dwell in your body. Be not angry with thy devout brother without a cause,
for ye shall receive whatever ye may have done from him. This has pleased
Christ, that the dead should rise again, yea, with their bodies; and those,
too, whom in this world the fire has burned, when six thousand years are
completed, and the world has come to an end. The heaven in the meantime is
changed with an altered course, for then the wicked are burnt up with divine
fire. The creature with groaning burns with the anger of the highest God.
Those who are more worthy, and who are begotten of an illustrious stem, and
the men of nobility under the conquered Antichrist, according to God's
command living again in the world for a thousand years, indeed, that they
may serve the saints, and the High One, under a servile yoke, that they may
bear victuals on their neck. Moreover, that they may be judged again when
the reign is finished. They who make God of no account when the thousandth
year is finished shall perish by fire, when they themselves shall speak to
the mountains. All flesh in the monuments and tombs is restored according to
its deed: they are plunged in hell; they bear their punishments in the
world; they are shown to them, and they read the things transacted from
heaven; the reward according to one's deeds in a perpetual tyranny. I cannot
comprehend all things in a little treatise; the curiosity of the learned men
shall find my name in this. 
I Know nothing of the second poem of our author, and am indebted for the
following particulars to Dr. Schaff. 
It is an apologetic poem against Jews and Gentiles, written in uncouth
hexameters, and discusses in forty-seven sections the doctrine concerning
God and the Redeemer and mankind. It treats of the names of Son and Father;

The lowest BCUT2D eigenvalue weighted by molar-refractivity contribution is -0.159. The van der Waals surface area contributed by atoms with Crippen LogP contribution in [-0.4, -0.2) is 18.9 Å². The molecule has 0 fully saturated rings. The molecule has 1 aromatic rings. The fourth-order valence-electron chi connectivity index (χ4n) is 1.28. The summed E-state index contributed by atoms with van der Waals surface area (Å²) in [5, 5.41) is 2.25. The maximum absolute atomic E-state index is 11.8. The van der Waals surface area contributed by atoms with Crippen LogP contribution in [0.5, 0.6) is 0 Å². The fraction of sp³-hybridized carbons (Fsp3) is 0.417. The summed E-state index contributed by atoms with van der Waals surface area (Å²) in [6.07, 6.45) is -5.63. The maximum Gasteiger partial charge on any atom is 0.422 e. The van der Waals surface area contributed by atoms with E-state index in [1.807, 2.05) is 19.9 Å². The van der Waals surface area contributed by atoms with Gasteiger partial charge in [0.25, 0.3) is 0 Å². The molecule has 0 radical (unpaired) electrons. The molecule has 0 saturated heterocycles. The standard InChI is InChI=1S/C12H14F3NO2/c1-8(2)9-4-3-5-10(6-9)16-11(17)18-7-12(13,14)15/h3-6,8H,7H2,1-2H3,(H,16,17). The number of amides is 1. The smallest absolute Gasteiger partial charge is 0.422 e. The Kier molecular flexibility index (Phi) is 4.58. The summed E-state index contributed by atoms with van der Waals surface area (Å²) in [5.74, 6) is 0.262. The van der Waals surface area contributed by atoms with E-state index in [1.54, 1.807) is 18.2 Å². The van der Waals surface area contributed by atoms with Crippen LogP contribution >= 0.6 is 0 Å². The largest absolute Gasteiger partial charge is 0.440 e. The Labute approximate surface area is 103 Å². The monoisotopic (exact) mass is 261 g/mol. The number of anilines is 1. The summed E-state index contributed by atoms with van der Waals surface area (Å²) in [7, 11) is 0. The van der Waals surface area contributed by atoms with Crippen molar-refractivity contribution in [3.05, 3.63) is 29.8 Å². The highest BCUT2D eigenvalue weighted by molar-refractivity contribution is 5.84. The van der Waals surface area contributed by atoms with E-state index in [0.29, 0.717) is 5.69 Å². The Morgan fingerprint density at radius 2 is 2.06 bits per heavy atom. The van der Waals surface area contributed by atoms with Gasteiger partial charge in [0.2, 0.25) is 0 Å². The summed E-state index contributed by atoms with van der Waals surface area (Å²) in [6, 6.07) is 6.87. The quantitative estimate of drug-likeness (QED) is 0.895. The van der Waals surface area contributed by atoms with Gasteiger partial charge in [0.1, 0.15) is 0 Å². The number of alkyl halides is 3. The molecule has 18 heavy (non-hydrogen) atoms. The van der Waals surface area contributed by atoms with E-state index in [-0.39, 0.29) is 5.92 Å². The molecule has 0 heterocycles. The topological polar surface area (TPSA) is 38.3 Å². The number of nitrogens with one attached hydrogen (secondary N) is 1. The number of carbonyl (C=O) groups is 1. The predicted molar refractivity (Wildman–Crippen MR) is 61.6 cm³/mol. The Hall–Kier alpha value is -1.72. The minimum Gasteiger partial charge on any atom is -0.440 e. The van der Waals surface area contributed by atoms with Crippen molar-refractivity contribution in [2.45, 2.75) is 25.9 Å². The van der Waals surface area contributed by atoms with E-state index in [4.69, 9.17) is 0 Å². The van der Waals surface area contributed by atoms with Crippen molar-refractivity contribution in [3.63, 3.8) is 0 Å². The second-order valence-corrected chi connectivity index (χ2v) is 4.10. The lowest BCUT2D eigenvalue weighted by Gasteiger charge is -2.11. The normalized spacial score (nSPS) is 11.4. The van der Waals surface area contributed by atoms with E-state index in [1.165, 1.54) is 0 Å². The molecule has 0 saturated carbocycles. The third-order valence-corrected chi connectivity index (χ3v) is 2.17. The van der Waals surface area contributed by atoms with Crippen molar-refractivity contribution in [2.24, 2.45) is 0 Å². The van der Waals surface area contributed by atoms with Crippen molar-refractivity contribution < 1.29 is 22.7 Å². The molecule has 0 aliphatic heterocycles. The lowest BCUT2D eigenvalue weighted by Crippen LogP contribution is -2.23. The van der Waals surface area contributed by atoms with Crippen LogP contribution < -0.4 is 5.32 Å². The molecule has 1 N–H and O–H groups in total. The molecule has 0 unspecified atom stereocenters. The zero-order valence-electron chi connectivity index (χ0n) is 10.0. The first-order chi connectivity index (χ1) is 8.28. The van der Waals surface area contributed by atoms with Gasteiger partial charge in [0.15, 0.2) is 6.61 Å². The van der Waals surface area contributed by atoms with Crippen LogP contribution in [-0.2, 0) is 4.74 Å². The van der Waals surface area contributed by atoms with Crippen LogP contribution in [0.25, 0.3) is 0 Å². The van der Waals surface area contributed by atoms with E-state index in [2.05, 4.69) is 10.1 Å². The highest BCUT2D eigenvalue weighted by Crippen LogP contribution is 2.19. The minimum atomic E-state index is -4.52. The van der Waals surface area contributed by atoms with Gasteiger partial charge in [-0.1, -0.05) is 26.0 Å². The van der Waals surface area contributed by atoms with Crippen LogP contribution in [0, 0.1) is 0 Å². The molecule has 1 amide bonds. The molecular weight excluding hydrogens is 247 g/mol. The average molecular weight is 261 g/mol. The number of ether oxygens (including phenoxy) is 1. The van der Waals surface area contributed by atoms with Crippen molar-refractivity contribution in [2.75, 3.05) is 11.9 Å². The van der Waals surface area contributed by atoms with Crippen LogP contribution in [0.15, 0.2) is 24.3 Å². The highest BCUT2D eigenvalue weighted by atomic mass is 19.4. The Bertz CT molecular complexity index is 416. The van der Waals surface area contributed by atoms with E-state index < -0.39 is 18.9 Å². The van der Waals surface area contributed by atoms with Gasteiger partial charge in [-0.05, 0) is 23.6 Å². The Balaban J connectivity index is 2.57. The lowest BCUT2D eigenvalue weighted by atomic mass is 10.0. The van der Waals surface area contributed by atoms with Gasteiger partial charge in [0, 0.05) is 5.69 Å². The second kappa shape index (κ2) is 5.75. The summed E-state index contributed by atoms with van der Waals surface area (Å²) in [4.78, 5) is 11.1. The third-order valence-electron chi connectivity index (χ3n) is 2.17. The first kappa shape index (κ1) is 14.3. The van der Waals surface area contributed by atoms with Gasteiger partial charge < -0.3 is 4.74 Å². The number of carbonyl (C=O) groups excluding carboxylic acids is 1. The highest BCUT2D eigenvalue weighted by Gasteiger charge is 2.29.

and here, probably, he lays himself open to the charge of Patripassian
heresy. He passes to the obstacles encountered by the Gospel, warns the Jews
and the Gentiles to forsake their unprofitable devotions, and enlarges on
the eschatology, as he conceives of it. Let me now quote textually, as
"The most interesting part of the second poem is the conclusion. It contains
a fuller description of Antichrist than the first poem. The author expects
that the end of the world wild come with the seventh persecution. The Goths
will conquer Rome and redeem the Christians; but then Nero will appear as
the heathen Antichrist, reconquer Rome, and rage against the Christians
three years and a half. He will be conquered in turn by the Jewish and real
Antichrist from the East, who, after the defeat of Nero and the burning of
Rome, will return to Judea, perform false miracles, and be worshipped by the
Jews. At last Christ appears, that is, God himself (from the Monarchian
stand-point of the author) with the lost Twelve Tribes [?] as his army,
which had lived beyond Persia in happy simplicity and virtue. Under
astounding phenomena of nature he will conquer Antichrist and his host,
convert all nations, and take possession of the holy city of Jerusalem."
This idea of a double Antichrist re-appears in Lactantius, Inst. Div, vii.
This second poem was discovered by Cardinal Pitra in 1852. The two poems
were edited by E. Ludwig, Leipzig, 1877 and 1878.
 He gives us a painful picture of the decline of godliness in his
days; of which see Wordsworth's Hippolytus, p. 140.
 [Sufficient evidence of his heathen origin.]
 [An index of time. He writes, therefore, in the third century.]
 We have changed marhus et into mortuus, and de suo into denuo.
 [He defers to the Canon Law and notes the Duae Viae.]
 [This is not Patripassianism. Nor does the "one God" of the next
Chapter involve this heresy.]
 [Here ends the apologetic portion.]
 Scil. "capite," conjectural for "cavete."
 [Or, "shadows forth Himself."]
 "Eusebius tells of another Enoch, who was not translated without
seeing death." ' Rig. [See Gen. iv. 17, 18. S.]
 Et inde secunda terribilem legem primo cum pace revincit. ' Davis,
 [See Elucidation at end.]
 [The translator here inserts a mark of interrogation. The meaning
is: lick up them (the wicked) who have persecuted them. Dan. iii. 22.]
 [Rev. iii. 14.]
 [Catechumens falling away before baptism must not despair, but
persevere and remain under discipline.]
 Or, "If one prophet only had cried out to the world."
 Sponte profectos.
 [Compare Clement's reproof, vol. ii. p. 423, this series.]
 [Prov. xxiii. 11.]
 [Prov. xv. 1.]
 [Mark xii. 42; Luke xxi. 2.]
 [Dr. Schaff says this Nomen Gazaei may indicate his possession of
the wealth of truth, etc. But, if we read the acrostical initials of the
verses backwards, we find the name Commodianus Mendicus Christi, which
betokens his poverty also, in the spirit of St. Paul (2 Cor. vi. 10; also,
Rev. ii. 9), which our author would naturally make emphatic here.]
 Hist., vol. ii. 855.